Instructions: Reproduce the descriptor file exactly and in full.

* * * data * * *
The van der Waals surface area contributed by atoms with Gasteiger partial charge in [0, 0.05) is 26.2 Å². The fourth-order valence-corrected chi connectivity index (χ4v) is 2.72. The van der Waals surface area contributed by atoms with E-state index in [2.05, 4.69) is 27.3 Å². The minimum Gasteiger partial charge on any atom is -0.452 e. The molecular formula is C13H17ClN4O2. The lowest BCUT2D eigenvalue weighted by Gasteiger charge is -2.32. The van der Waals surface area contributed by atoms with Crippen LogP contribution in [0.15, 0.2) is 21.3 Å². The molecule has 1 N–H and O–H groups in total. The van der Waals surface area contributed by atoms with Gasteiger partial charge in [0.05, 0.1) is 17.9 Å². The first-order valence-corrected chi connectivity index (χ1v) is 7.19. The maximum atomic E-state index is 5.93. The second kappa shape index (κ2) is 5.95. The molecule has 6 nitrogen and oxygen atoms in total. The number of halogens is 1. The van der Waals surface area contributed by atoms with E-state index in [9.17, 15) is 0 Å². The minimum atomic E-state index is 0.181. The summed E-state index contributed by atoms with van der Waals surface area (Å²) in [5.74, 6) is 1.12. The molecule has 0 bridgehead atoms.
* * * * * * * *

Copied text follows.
The van der Waals surface area contributed by atoms with Gasteiger partial charge in [0, 0.05) is 26.2 Å². The fourth-order valence-corrected chi connectivity index (χ4v) is 2.72. The van der Waals surface area contributed by atoms with E-state index in [2.05, 4.69) is 27.3 Å². The minimum Gasteiger partial charge on any atom is -0.452 e. The molecular formula is C13H17ClN4O2. The lowest BCUT2D eigenvalue weighted by Gasteiger charge is -2.32. The van der Waals surface area contributed by atoms with Crippen LogP contribution in [0.15, 0.2) is 21.3 Å². The molecule has 1 N–H and O–H groups in total. The van der Waals surface area contributed by atoms with Gasteiger partial charge in [0.05, 0.1) is 17.9 Å². The first-order valence-corrected chi connectivity index (χ1v) is 7.19. The maximum atomic E-state index is 5.93. The second kappa shape index (κ2) is 5.95. The molecule has 6 nitrogen and oxygen atoms in total. The number of halogens is 1. The van der Waals surface area contributed by atoms with E-state index in [9.17, 15) is 0 Å². The minimum atomic E-state index is 0.181. The summed E-state index contributed by atoms with van der Waals surface area (Å²) in [5.74, 6) is 1.12. The molecule has 0 bridgehead atoms.